Democrat debates show whom the party cares about least

The first Democratic primary debates didn't alter the standings in the crowded pack, but they did reveal one thing.  It's no longer a question of whose interests the party of Franklin Delano Roosevelt and Andrew Jackson now serve. 

Here's a Hegelian hint: the antithesis of the lumpenproletariat.  Actually, it's broader than that.  Democrats aren't courting a blinkered precariat uninterested in hot-button issues like unisex bathrooms for the transgendered.  Democrats aren't even running to recapture the vast middle class, the people George Eliot praised as living "faithfully a hidden life."

No, the liberal party appears to have given up on the working class and is concentrating its efforts on solidifying its hold on urban professionals, advanced degree–holders, and SAG-AFTRA members.  American elites, to put it squarely, are the Democrats' go-to constituency.  (The one exception is new-age tout Marianne Williamson, who appears to be running exclusively to capture votes from Portland, Ore. and Proxima Centauri b.)

Apologies to all the grubby-handed schmucks pathetically clocking in 9 to 5, day in, day out, collecting a biweekly paycheck and socking away two percent for the kids' Christmas presents.  Your interests barely register for Democrats running on the national stage.  The Party's priority is no longer families needing money for school clothes; rather, it is the sundry plights of gay "married" couples with three and a half bachelor's degree between them and an apartment rent that makes most Midwest mortgage payments seem like a pittance.

Consider a few of the leading Democrats' proposals: student loan debt cancelation; reparations for same-sex couples calling themselves married; tax hikes for the middle class; raising the cap on SALT deductions; decriminalizing "sex work," which is a euphemism for prostitution; marijuana legalization.

None of these policies is meant to help the middle class.  Lifting the SALT cap is a fiscal benefit only for burghers with accountants on retainer.  Marriage is increasingly an upper-class ritual.  College graduates have better income prospects than non-graduates and, more importantly, better connections and increased social mobility rates.

Democrats may consider legalizing pot and whoring helpful to the lower class.  But removing the criminal penalty for dope use isn't a panacea for a social class already ravaged by prescription drugs.  The actual purpose behind sublimating weed-smoking is to make it culturally acceptable in polite society, to embourgeoise the botanical narcotic so that well-to-do families aren't so embarrassed when their Trinity School–attending son is suspended for hiding a roach clip in his pocket.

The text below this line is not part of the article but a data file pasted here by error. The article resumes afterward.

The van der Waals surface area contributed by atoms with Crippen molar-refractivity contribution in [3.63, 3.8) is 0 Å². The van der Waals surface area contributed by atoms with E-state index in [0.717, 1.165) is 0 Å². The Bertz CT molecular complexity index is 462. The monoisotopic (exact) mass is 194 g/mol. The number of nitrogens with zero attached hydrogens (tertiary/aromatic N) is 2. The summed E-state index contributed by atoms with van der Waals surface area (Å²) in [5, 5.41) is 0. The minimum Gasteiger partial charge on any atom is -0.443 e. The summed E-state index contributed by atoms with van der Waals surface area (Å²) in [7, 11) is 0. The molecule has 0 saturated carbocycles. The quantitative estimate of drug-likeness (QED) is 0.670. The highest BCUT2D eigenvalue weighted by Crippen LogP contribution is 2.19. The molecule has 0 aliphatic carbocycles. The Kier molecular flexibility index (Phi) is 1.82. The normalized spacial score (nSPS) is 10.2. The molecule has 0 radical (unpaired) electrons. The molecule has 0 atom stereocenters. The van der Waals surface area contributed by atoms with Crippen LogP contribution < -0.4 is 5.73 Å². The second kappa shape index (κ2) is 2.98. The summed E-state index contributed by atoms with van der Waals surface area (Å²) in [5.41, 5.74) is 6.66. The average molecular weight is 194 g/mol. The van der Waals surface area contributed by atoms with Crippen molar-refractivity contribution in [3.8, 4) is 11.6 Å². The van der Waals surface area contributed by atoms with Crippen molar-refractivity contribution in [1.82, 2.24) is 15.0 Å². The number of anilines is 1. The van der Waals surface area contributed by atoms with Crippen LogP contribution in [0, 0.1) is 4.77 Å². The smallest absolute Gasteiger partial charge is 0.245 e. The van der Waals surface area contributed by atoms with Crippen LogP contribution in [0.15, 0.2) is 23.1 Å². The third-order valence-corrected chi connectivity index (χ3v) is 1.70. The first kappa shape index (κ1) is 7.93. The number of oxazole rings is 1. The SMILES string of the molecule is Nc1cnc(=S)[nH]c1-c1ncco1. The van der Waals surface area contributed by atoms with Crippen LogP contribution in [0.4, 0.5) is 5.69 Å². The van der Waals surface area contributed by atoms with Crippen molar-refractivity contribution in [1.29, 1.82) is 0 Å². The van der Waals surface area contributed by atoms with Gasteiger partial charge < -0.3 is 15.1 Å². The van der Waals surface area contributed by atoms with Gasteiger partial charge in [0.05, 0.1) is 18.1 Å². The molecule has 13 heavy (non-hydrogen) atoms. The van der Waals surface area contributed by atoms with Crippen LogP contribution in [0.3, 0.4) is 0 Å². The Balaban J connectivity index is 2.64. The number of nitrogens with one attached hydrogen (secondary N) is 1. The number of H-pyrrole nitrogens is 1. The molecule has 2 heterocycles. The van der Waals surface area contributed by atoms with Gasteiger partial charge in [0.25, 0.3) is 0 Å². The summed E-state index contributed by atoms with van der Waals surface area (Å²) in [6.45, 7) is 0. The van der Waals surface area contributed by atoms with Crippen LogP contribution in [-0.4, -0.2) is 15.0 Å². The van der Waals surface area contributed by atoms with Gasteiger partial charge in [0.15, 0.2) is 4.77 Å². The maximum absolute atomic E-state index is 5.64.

As for bringing ladies of the night into the daylight and nipping Social Security taxes from their earnings, the rationale is simple: the well heeled are tired of reading headlines about their own soliciting, say, those of a rounder heel.

The televised "debates" made it even more obvious whom the Democrats are trying to woo.  As David French commented, "[s]omeone needs to tell the vast bulk of the Democrats on that stage that they're not winning the presidency by going from 90 to 95 percent of the Brooklyn vote."  Don't expect anyone to tell the candidates different, however; liberal status signaling is what wins the Democratic primary.

And there was empty signaling aplenty.  Candidates demonstrating — or failing to demonstrate — their fluency in Spanish on national television wasn't done for the benefit of Hispanic-Americans or their less legal cousins.  It's a sop to wealthy white liberals who value diversity in everything but their homes, private schools, country clubs, and professions.  Speaking English is how you get ahead in America.  That fact isn't lost on Castilian-speaking immigrants who still know their mother tongue.  But it is, apparently, on pochos like Julián Castro.

The debates weren't totally devoid of bread-and-butter policies.  There were the occasional proposals to stuff money in the pockets of the poor, such as Andrew Yang's guaranteed income proposal and Kamala Harris's tax refund for those below the six-figure income line.  Superficially, these come across as working-class relief.  But, more realistically, they're payoffs to placate the socially immobile.  The elitist thinking behind the bribes is straightforward: if the jobless droogs have money for an Xbox, maybe they won't smash Starbucks windows.

Obama adviser Dan Pfeiffer gave the game away by tweeting: "Asking questions about Climate Change and guns through the prism of imaginary swing voters is bad."  With shrewd, supercilious observations like that, it's no wonder why Democrats lost the White House in 2016.  Those so-called "imaginary swing voters" are the collar-county residents in Wisconsin, Michigan, and Pennsylvania who cost Hillary the Oval Office.

Democrats know they have to wrangle back blue-collar workers if they want to defeat Trump.  So far, they've offered little in the way of understanding people who've never ridden the A train, let alone seen a subway in real life.  Saying they're out of touch is like saying Michael Jackson's sleepovers needed adult supervision; it doesn't even begin to describe the problem.

"If you've got a good job, about fifteen grand a year, and health insurance, and a retirement fund, and maybe some stock as well, why shouldn't you be a radical too?" Saul Bellow, speaking through the fictional Moses Herzog, sardonically asked. His point was, being a radical is easier with affluence.  Democrats are using their primary to appeal to the moneyed elites who'll never support Trump in the general election.  The strategy may prove lacking come next November.

Image: Guardian News via YouTube.